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Bloedkoppie and Rock Arch: Camping with ‘wild beasts’July 26, 2012
Roberts No 862
by Pompie Burger
As far as garden birds are concerned, the Long-tailed Paradise-Whydah is definitely one of the most handsome visitors to the seed tray, and the male is undoubtedly the largest and most impressive whydah finch in the whole of Southern Africa.
It could be argued, though, that the male whydah would have benefited from attending finishing school to learn something about dress style, because his summer dress is somewhat elaborate, certainly without the subtleties one would expect from a self- respecting male. On the other hand, it still amazes me how agile these birds are, despite being so overdressed, especially when it comes to that enormous tail. This is probably why they are not intimidated by any other birds at the feeding tray, often behaving quite aggressively. They tend to visit the feeding tables in groups of up to 10 birds at a time.
Long-tailed Paradise-Whydahs occur mostly in the central and northern parts of Namibia, avoiding areas without permanent open water. Flocks of up to 80 birds have been recorded here. They are often called acacia whydahs, because of their distribution, while their look-alike counterpart, the Broad-tailed Whydah, occurs in the forest woodlands of Zimbabwe.
That male Long-tailed Paradise-Whydahs gradually change from rather drab-looking birds in winter to these absolute beauties in summer, is nothing short of a miracle. Apparently the females go for the male with the longest tail (what else would you expect?) because they are stronger. This process takes place over an extended period, with the male in eclipse plumage for only a very short time during mid- and late winter. My main concern is what happens to the long impressive black tail feathers at the end of the breeding season. So if you find one, would you please bring it to me?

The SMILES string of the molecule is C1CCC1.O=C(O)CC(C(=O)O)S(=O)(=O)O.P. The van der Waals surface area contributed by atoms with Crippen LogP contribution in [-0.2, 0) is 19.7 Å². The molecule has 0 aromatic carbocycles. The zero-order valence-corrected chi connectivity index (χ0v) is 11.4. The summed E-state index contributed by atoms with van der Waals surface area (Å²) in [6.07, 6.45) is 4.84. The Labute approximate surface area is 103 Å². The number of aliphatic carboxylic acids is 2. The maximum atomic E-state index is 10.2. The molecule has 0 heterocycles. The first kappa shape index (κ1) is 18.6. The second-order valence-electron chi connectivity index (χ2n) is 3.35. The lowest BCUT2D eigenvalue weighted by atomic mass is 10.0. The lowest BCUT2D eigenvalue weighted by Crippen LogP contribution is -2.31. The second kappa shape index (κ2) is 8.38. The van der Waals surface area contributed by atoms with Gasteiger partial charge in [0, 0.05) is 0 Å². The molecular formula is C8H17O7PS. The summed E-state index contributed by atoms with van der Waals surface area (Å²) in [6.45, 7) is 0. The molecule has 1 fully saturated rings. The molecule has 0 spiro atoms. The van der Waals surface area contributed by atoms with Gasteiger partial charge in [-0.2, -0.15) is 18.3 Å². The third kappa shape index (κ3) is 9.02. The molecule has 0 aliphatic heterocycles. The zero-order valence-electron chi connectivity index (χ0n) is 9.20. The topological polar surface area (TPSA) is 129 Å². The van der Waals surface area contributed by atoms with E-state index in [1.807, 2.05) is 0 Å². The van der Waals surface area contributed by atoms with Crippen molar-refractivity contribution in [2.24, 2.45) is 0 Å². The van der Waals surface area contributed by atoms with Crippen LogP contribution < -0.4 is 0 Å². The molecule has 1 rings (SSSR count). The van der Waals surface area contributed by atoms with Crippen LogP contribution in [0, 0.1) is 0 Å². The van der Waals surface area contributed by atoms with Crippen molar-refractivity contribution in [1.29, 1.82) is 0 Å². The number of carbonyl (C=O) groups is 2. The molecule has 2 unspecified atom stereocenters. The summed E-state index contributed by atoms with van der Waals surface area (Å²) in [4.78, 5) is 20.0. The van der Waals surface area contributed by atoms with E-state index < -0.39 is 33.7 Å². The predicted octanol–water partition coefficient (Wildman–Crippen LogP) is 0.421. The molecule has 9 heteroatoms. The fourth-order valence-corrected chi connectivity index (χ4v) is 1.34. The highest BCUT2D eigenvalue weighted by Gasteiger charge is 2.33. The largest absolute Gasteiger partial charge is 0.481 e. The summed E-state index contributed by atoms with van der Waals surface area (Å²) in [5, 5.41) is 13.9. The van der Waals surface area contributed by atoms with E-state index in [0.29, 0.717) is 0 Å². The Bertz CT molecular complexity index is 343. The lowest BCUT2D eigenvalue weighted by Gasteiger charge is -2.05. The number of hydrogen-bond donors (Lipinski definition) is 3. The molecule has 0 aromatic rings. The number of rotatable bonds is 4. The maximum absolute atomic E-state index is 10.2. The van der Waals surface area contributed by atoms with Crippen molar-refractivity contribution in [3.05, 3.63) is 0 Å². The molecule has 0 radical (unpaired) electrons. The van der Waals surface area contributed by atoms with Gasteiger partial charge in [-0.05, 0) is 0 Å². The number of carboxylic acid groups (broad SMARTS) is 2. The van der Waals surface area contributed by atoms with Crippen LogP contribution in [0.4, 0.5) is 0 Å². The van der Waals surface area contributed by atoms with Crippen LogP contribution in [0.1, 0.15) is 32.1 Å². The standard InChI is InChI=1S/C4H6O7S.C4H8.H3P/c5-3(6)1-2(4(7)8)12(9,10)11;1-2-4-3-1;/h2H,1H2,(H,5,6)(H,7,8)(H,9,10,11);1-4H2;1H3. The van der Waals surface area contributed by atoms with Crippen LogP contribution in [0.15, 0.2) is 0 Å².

About the author:
Based in Windhoek, Pompie Burger is an orthopaedic surgeon whose part-time passion is photography, in particular wildlife, and specifically birds. This regularly takes him to the most remote corners of the country, resulting in riveting images and articles.
Pompie is the author and photographer of the coffee table book Birds of Namibia, which was published in 2008. The book contains articles and photographs which attest to the insight and knowledge of an accomplished observer.
Read more of his articles in our Birding Section.
This article appeared in the Aug/Sep ‘07 edition of Travel News Namibia.